Warnings of a new economic downturn in the aviation industry had been sounded by Airbus as early as 2000, even after four years of record orders and deliveries. Being able to forecast trends in the market was essential to the Airbus philosophy of developing new aircraft and new technologies only to meet the needs of its customers.


No one, however, could have predicted the tragic events of 11 September, 2001, when hijacked passenger jets were deliberately crashed into the twin towers of New York’s World Trade Center. Inevitably in the aftermath of such an attack business confidence, already shaky in the face of a creeping recession, collapsed further. The number of people wanting to fly dropped immediately and cancellations of bookings for the following months flooded in. As companies everywhere cut costs many business travellers opted for economy seats. Most airlines, like many industries affected by the fall-out from 9/11, had to dramatically revise their growth forecasts. The slump, similar to that which followed the first Gulf War in 1991, was to lead to several major airlines going bankrupt before the industry began to recover.

Ironically the downturn coincided with the rapid growth of low-cost airlines, especially in Europe. Companies like easyJet found the A320-Family and in particular the A319 - ideal for their short-haul routes, which paired cities previously not directly linked by air. For Airbus it meant its strategy of producing a family of fly-by-wire aircraft which shared commonality and provided airlines with the greatest flexibility possible had, once again, paid off. Low-cost airlines found the economy, reliability and quality of Airbus A320 Family aircraft perfectly suited to the new market. In 2002, in the midst of the downturn, A319s accounted for 148 of the 300 firm orders won by Airbus, with the A320 securing 78.

A market leader

But Airbus was sensitive to the plight of operators struggling to cope with the fall in business. With the number of parked in-service aircraft building up, the profitability of customers had to be protected – without customers, Airbus would have no market. So the company devised an array of finance schemes and rearranged terms where possible to help its customers to continue to buy Airbus aircraft. It was a typically long-sighted solution to an immediate crisis in the industry.

As it had done with the earlier downturn, Airbus pressed ahead aggressively in the knowledge that better times must return. The first A340-600 was delivered in July, 2002, the same month in which Airbus celebrated its 3,000th aircraft delivery. The first deliveries of the ultra long-range A340-500 and the short-range A318 followed in 2003, the year in which manufacture of the major components of the A380 began.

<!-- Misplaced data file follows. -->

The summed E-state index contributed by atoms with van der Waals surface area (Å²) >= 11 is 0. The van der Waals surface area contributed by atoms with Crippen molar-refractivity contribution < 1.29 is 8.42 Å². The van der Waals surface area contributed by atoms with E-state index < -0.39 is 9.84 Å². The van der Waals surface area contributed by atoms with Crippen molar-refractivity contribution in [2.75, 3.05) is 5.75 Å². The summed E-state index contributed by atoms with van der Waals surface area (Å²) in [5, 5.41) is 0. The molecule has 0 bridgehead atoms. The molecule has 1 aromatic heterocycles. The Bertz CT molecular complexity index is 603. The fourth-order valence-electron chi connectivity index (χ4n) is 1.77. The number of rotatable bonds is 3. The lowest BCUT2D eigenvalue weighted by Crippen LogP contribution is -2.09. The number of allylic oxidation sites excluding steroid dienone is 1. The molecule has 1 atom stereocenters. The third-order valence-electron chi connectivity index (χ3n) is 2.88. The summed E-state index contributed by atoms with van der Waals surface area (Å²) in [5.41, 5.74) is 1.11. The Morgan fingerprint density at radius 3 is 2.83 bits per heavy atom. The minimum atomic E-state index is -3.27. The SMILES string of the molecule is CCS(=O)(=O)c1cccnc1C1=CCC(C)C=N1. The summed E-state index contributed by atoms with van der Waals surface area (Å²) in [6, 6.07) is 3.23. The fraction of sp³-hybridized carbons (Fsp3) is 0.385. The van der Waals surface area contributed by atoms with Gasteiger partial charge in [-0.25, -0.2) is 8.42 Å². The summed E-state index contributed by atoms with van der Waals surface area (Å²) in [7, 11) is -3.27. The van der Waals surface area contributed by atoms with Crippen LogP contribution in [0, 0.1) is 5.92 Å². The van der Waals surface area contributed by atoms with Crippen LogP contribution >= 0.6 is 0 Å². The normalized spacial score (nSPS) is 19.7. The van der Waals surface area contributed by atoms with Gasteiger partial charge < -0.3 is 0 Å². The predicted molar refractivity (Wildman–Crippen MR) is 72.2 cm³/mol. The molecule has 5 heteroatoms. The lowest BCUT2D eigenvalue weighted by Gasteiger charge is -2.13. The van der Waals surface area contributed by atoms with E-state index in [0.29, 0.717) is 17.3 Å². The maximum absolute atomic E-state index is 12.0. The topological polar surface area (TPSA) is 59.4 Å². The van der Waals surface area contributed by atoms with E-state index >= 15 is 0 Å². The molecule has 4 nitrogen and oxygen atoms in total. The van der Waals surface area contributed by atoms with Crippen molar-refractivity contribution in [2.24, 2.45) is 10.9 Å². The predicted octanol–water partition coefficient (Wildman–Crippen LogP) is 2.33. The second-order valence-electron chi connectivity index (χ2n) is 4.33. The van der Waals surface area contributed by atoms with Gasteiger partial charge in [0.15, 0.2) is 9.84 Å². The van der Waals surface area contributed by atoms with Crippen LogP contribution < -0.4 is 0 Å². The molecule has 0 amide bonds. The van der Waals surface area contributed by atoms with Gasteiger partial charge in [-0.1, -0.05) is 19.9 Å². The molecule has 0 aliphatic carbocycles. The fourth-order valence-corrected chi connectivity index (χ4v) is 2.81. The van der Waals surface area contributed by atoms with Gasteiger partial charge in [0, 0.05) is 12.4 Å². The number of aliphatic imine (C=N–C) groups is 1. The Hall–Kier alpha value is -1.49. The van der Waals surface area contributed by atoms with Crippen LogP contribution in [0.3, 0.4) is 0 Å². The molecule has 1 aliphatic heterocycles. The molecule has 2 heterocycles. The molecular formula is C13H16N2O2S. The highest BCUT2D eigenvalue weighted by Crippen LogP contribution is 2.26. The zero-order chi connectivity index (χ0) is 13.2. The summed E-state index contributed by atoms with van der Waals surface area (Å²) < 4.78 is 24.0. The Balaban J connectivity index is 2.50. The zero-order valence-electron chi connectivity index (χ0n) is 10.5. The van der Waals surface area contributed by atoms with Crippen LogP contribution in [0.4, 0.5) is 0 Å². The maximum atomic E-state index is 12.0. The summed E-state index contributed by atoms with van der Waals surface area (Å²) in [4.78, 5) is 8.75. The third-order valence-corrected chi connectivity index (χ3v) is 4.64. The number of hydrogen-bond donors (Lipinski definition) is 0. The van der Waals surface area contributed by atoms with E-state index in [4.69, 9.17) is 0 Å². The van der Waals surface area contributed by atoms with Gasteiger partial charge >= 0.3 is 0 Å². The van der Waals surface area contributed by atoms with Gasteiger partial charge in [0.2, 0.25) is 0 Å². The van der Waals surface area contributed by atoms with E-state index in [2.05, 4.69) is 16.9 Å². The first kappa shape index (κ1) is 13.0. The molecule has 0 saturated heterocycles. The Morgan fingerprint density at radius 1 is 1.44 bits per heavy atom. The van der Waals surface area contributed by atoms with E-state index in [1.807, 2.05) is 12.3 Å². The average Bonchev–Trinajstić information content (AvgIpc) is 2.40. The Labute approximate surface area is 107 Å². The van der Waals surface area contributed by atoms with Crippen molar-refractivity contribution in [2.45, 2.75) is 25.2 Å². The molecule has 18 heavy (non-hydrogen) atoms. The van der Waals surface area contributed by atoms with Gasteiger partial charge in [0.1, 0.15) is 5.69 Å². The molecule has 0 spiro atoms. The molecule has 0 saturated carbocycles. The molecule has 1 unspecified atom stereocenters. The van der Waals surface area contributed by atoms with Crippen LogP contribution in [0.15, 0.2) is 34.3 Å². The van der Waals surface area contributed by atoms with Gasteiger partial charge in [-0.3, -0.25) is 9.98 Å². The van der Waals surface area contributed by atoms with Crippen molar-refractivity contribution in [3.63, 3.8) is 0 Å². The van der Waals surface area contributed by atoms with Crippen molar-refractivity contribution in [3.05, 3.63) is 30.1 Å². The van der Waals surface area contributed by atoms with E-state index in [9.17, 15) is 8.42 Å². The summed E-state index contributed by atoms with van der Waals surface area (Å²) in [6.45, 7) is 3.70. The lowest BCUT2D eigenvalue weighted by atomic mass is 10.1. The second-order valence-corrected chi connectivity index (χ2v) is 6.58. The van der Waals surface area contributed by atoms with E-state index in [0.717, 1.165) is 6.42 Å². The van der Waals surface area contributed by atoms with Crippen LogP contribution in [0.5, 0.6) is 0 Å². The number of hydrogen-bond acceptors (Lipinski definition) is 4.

Indeed, 2003 was a landmark year for Airbus: defying the effects of the downturn, it overtook its rival in deliveries of aircraft for the first time. Its total of 305 represented 52% of the world’s aircraft delivered. After setting out in 1970 as a challenger. Airbus could now call itself the world’s leading aircraft manufacturer. The success of Airbus had always been driven by the spirit and passion of its leaders and employees. 


In 2003, U.S. carrier Frontier Airlines received the first A318 delivered by Airbus.

Centres of excellence

In July, 2004, Airbus launched a major reorganisation of the company by setting up a series of centres of excellence based around its manufacturing sites and the major components of its aircraft. This streamlined and simplified the company to improve efficiency and quality, equipping Airbus for a significant ramp-up in production in the following years as it acted to maintain its lead in the industry.

Orders were steadily building up for the new double-decker, with publicity boosted by media stories of how it would be fitted out like a flying cruise ship with casinos and gyms on board. At its launch Airbus had spoken of how the A380 was “a truly global programme” involving some 1,000 companies worldwide, 800 of them in the U.S., Russia and Asia. Airbus had entered into industrial partnerships with a number of its biggest suppliers. It was confirmation of the evolution of Airbus from European consortium into a global enterprise, employing tens of thousands of people directly and supporting hundreds of thousands of jobs worldwide.

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